B.A. Trash Plans Still in Works

Contributing Writer

GROWING GREEN: Employee Shane Bonnstetter sorts glass at the MET (Metropolitan Environmental Trust) in Broken Arrow. The Broken Arrow location is the busiest MET center in Oklahoma and surrounding states, says Michael Patton, MET executive director.

EMILY RAMSEY for GTR Newspapers

Over the past five months, Broken Arrow residents have spoken. The city has held five ward meetings since the beginning of the year with a total of 600 residents attending. Their purpose was to learn and voice their concerns about the city’s proposed refuse collection plan.

The proposed cart-based, pay-as-you-throw system has met with many objections, most of them surrounding the use of carts.

Many residents worry that carts will remain on the streets at the end of the day or that, with Oklahoma’s heavy winds, carts will end up at the end of someone else’s street. Many are concerned about the elderly who may find the carts too heavy to maneuver. Others object to the extra cost required to modify current trash trucks to change to a semi-automated system.

Overall, most Broken Arrow citizens simply want to leave the trash system as it is.
Therefore, the city council voted to set the issue aside until January 2013. This will allow the city time to conduct additional research and consider resident suggestions.

“We have a fantastic trash service in Broken Arrow,” says Broken Arrow Director of Communications Stephanie Higgins. “Pickup is twice a week, and rates are low compared to surrounding areas. The bags go out on the curb in the morning; they are gone by the afternoon. It’s clean and efficient.”

However, the trash system won’t be able to stay as it is for much longer.
The city is losing $500,000 each year with the current trash system. This is due to rising expenses, including gas prices, personnel costs and truck maintenance.

“We need a more cost-efficient trash system,” says Higgins. “This could mean not changing the current service, except for decreasing pickup to one day per week and raising rates to make up the cost difference.”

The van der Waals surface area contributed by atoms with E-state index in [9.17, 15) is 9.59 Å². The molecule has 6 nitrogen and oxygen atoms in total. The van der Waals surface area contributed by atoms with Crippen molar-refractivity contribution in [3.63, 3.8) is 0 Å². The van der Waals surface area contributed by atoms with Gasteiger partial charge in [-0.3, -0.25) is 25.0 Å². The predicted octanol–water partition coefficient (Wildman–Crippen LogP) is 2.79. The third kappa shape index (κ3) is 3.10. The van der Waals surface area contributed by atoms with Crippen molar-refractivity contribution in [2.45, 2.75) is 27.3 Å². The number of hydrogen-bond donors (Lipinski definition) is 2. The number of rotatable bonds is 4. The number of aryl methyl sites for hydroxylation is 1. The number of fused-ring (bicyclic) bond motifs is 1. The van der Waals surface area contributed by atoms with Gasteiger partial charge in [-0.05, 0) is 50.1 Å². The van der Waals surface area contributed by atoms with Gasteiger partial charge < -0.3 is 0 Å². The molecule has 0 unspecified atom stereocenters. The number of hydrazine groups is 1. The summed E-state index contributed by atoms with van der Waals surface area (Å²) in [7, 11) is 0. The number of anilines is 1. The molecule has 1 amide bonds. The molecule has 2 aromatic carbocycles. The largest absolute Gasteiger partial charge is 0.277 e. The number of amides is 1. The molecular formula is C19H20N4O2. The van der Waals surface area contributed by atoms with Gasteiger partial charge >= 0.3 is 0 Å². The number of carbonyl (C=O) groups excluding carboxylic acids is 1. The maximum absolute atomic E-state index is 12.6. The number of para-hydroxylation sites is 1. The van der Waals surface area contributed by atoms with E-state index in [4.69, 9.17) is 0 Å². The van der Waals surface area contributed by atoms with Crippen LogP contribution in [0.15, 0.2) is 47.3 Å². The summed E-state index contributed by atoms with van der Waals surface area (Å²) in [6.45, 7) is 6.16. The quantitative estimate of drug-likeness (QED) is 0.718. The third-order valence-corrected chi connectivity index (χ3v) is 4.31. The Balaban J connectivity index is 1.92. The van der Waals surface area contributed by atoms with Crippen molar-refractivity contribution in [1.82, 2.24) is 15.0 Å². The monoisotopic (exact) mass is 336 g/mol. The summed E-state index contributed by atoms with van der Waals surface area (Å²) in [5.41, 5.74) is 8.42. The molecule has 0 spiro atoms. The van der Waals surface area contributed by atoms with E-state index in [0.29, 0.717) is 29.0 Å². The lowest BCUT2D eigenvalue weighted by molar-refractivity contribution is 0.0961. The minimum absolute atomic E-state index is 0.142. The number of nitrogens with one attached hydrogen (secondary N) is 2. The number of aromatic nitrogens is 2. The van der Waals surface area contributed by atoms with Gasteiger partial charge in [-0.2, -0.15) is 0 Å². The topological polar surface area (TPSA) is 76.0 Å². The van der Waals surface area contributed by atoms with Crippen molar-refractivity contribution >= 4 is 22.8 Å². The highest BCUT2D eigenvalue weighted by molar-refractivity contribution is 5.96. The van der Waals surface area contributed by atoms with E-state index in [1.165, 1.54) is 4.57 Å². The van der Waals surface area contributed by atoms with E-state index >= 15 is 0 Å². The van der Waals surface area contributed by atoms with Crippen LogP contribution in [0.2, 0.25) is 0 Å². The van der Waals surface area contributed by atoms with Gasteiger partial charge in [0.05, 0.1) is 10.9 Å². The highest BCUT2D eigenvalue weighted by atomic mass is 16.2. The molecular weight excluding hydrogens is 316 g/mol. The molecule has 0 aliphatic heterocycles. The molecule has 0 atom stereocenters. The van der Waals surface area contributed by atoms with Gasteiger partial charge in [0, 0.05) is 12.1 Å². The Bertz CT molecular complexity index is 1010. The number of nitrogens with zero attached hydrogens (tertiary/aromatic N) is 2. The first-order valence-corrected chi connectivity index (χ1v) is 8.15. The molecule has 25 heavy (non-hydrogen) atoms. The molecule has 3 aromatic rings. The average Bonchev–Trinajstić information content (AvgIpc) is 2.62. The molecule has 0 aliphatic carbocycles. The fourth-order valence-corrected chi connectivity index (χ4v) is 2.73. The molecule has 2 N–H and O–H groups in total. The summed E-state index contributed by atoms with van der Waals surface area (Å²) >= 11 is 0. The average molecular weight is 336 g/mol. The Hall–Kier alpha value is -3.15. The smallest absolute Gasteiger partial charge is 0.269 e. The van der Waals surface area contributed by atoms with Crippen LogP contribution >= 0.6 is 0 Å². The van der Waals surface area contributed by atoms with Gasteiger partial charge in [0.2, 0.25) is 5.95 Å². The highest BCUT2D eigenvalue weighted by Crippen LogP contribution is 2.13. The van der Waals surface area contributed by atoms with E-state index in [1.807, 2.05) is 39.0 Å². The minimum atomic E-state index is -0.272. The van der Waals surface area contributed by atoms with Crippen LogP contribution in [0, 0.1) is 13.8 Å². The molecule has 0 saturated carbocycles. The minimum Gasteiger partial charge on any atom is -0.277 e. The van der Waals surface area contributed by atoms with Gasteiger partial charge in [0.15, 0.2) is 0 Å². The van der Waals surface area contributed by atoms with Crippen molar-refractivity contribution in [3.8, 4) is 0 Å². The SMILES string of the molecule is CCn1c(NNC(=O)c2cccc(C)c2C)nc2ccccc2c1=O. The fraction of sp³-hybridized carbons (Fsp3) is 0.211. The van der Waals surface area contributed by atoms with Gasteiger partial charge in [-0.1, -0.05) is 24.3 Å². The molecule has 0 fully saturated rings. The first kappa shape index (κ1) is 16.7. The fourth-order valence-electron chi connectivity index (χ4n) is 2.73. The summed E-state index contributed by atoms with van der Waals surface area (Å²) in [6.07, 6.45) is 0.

A more cost-efficient trash system could also minimize costs enough to allow the city to offer extra programs for free, such as recycling. “Our ultimate goal is to offer voluntary recycling at no cost,” Higgins says.

The new system was proposed for two reasons: to become more cost efficient and to create a means of single-stream recycling. Single stream means that residents can put all accepted recyclable items into one trash bag without sorting them.

“Around 2008, the city council began looking into ways for the city to become more ‘green’ and to diminish our carbon footprint,” Higgins says. “We are running out of room to put trash.”

Most residents are receptive to recycling.

In the future, the city will consider various recycling options, such as color-coated recycling bags, stickers to identify bags of recyclables or recycling carts.
Once a full-time city manager is appointed, there is discussion of creating a committee of residents to help to create a revised trash plan.

“We want a trash system that residents embrace,” Higgins says. “That’s why we talked to residents. But what we have now is no longer financially feasible.”
City officials also plan to watch as Tulsa begins its new system in September.
Tulsa’s cart-based system allots one 96-gallon recycling cart per household. “Recycling is a core component of Tulsa’s new system,” says Liz Hunt, senior marketing and media relations officer for Tulsa’s streets and stormwater department.

However, for individuals unable to physically handle refuse and recycling carts, the city will offer special backyard or extended backyard service.

Tulsa residents who live in small communities, such as apartment complexes or condominiums, have voiced concerns about their inability to store recycling carts.
“TARE (Tulsa Authority for the Recovery of Energy) and the city are currently looking at other options for these communities,” says Hunt. “However, the whole idea behind the system is that the more you recycle, the less trash you will have to throw away, so you are able to downsize to a smaller refuse cart.”

Updated 07-15-2012

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